Though I was pretty nerdy in school and committed to getting good grades, nothing about my formal education has served me as a mother. It’s the work experiences I've gathered — first on indie film sets as a script supervisor, then breaking into advertising as a copywriter, and now as a branded content creator — that have served me best as a parent. A career in advertising was an unexpected resource to glean parenting skills.

I write and produce branded content, which, for those of you who don't know, is that gray field of advertising where we want viewers to feel like they’re getting entertainment/information (to be fair, they are), but also develop warm fuzzies for the brand that’s paying for this not-quite-commercial piece of content. This business model didn’t even exist when I started my career as an ad writer in a major cable company's promotions department, trying to get customers to buy boxing events on pay-per-view. But as consumers grew savvier, the industry evolved to keep up. Incidentally, it works out because it essentially means that companies are paying us to build content that audiences actually get something out of. Like, it beats the hell out of a pop-up ad.

Anyway, the point is, my career went in some unexpected directions. And though I wanted to write and direct movies when I grew up, I now make branded content instead (technically still movies, though only 30-60 seconds long). As it turns out, this shift in my career has proven to be a good thing, because advertising has taught me so much about parenting.

Here are some of my advertising career principles that helped prepare me for parenthood:

Less Is More


That’s the number one rule in copywriting. When you keep things short, they’re easier to remember, and my goal as a copywriter was to make a brand memorable. Now that I’m a mom, I want my kids to remember things. So no diatribes from me. I speak to them mostly in bullet points (or the occasional freestyle rap).

The Power Of A Jingle Is Real


Put anything to music and you’ll remember it better. I taught my kids my cell phone number by reciting it to the tune of “Twinkle Twinkle Little Star.”

The Best Slogans Also Apply To Parenting

  • Think Different. (Apple)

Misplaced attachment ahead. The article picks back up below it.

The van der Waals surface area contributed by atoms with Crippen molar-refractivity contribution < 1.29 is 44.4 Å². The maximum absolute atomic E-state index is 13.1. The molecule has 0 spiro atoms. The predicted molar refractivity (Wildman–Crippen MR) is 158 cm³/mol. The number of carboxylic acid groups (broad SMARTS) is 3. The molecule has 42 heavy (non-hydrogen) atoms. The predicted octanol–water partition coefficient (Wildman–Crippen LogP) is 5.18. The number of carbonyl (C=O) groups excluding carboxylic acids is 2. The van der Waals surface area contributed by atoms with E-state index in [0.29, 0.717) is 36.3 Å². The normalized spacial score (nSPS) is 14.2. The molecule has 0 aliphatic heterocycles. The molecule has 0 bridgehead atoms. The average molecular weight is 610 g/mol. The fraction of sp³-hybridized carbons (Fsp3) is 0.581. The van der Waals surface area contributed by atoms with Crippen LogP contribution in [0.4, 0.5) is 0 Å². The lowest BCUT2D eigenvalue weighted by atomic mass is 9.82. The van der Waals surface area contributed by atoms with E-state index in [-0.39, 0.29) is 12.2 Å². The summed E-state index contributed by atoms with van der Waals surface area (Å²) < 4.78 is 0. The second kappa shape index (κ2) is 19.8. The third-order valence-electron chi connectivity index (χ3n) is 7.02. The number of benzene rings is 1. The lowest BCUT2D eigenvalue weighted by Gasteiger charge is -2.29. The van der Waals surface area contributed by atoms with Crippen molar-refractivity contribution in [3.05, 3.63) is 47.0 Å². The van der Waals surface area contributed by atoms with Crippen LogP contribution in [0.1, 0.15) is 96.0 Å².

• Just Do It. (Nike)
  • Got Milk? (California Milk Processor Board)
  • Can You Hear Me Now? (Verizon)
  • It takes a licking and keeps on ticking. (Timex)
  • I’m lovin’ it. (McDonald’s) OK… maybe not this one all the time.

It Takes A Village


As a writer/producer, I can only take a commercial idea so far. Without the collaboration with stylists, casting agents, editors, animators, sound mixers, or production managers, my efforts are moot. As a parent, I rely on a network of family, neighbors, educators, and caregivers to help raise my children. I should probably also credit Netflix. Netflix is a crucial part of my village.

Everyone Has An Opinion


It is not enough to satisfy your boss with your work. In advertising, and in many other professions, there are about a zillion layers of approval a project must go through. And at every point, somebody wants to put their fingerprints on it. They all have something to say. That’s something I deal with as a mom too, where everybody feels compelled to give me parenting advice. One way parenting is better: Since the "advisors" are not paying me, I don’t have to listen to anything they say.

Never Take Feedback Personally


And when I receive all this brilliant aforementioned criticism, I have learned not to take it personally, even if my entire idea's been trashed. It's not me the marketing executive doesn't like, it's just a concept and I'll come up with another one. Likewise, I don’t take my kid’s feedback personally either; When my 8-year-old daughter declares I should do something about my hair or my 5-year-old son tells me I’m the meanest mom ever because it’s time for bed, I know they still love me (mostly because I control their screen time, but I'll take what I can get).

Don’t Believe The Hype


Working in advertising totally jaded me on baby gear hype. As the copywriter, crafting the messaging to entice consumers to buy a certain product, I know how the sausage gets made. So when it came time to load up on what the baby websites insisted was necessary, I kept our registry lean. (Wipe warmer be damned, I say!)

It’s Not What You Say — It’s How You Say It


Advertising isn’t about communicating information (“Drink something that’s an uncola!”). It’s about evoking emotion. The best branding elicits an emotional response from the viewer. Think about this year’s Superbowl ads: They didn’t focus on touting a product’s attributes. Instead, they told a story that sucked the viewer in with the feels. My kids don’t always listen to my words (“No talking with your mouth full please!”), but they do react to the tone of voice. I can’t always stop myself from yelling, but when I do, they are much more inclined to cooperate. They don’t always “hear” me, but they always “feel” me.